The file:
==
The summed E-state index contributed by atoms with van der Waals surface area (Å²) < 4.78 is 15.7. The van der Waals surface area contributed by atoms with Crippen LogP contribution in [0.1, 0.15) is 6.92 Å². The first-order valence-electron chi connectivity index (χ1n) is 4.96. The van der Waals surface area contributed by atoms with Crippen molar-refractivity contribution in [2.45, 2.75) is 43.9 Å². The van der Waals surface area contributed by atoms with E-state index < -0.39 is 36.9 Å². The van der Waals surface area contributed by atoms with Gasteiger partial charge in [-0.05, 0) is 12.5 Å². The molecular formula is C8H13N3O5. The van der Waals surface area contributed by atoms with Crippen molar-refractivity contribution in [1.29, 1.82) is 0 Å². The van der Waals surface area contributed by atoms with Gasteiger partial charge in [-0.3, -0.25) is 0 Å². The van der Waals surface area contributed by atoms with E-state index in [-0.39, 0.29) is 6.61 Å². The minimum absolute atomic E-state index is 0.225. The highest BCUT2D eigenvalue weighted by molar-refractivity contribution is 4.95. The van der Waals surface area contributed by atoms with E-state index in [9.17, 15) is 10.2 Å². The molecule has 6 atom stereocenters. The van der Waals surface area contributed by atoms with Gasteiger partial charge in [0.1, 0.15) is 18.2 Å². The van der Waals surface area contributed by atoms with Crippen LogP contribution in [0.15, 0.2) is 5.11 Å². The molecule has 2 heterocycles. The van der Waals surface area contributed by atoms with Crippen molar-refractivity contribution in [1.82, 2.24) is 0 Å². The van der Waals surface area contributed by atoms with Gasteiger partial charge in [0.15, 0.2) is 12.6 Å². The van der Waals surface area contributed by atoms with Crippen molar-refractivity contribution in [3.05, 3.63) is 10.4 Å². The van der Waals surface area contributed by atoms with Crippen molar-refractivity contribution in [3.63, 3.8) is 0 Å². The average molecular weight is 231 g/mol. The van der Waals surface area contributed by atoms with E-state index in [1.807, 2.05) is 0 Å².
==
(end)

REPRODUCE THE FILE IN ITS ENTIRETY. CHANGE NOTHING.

The summed E-state index contributed by atoms with van der Waals surface area (Å²) < 4.78 is 15.7. The van der Waals surface area contributed by atoms with Crippen LogP contribution in [0.1, 0.15) is 6.92 Å². The first-order valence-electron chi connectivity index (χ1n) is 4.96. The van der Waals surface area contributed by atoms with Crippen molar-refractivity contribution in [2.45, 2.75) is 43.9 Å². The van der Waals surface area contributed by atoms with E-state index < -0.39 is 36.9 Å². The van der Waals surface area contributed by atoms with Gasteiger partial charge in [-0.05, 0) is 12.5 Å². The molecular formula is C8H13N3O5. The van der Waals surface area contributed by atoms with Crippen molar-refractivity contribution in [1.29, 1.82) is 0 Å². The van der Waals surface area contributed by atoms with Gasteiger partial charge in [-0.3, -0.25) is 0 Å². The van der Waals surface area contributed by atoms with E-state index in [-0.39, 0.29) is 6.61 Å². The minimum absolute atomic E-state index is 0.225. The highest BCUT2D eigenvalue weighted by molar-refractivity contribution is 4.95. The van der Waals surface area contributed by atoms with E-state index in [9.17, 15) is 10.2 Å². The molecule has 6 atom stereocenters. The van der Waals surface area contributed by atoms with Gasteiger partial charge in [0.1, 0.15) is 18.2 Å². The van der Waals surface area contributed by atoms with Crippen LogP contribution in [0.15, 0.2) is 5.11 Å². The molecule has 2 heterocycles. The van der Waals surface area contributed by atoms with Crippen molar-refractivity contribution in [1.82, 2.24) is 0 Å². The van der Waals surface area contributed by atoms with Gasteiger partial charge in [0.15, 0.2) is 12.6 Å². The van der Waals surface area contributed by atoms with Crippen molar-refractivity contribution in [3.05, 3.63) is 10.4 Å². The van der Waals surface area contributed by atoms with Crippen molar-refractivity contribution in [3.63, 3.8) is 0 Å². The average molecular weight is 231 g/mol. The van der Waals surface area contributed by atoms with E-state index in [1.807, 2.05) is 0 Å².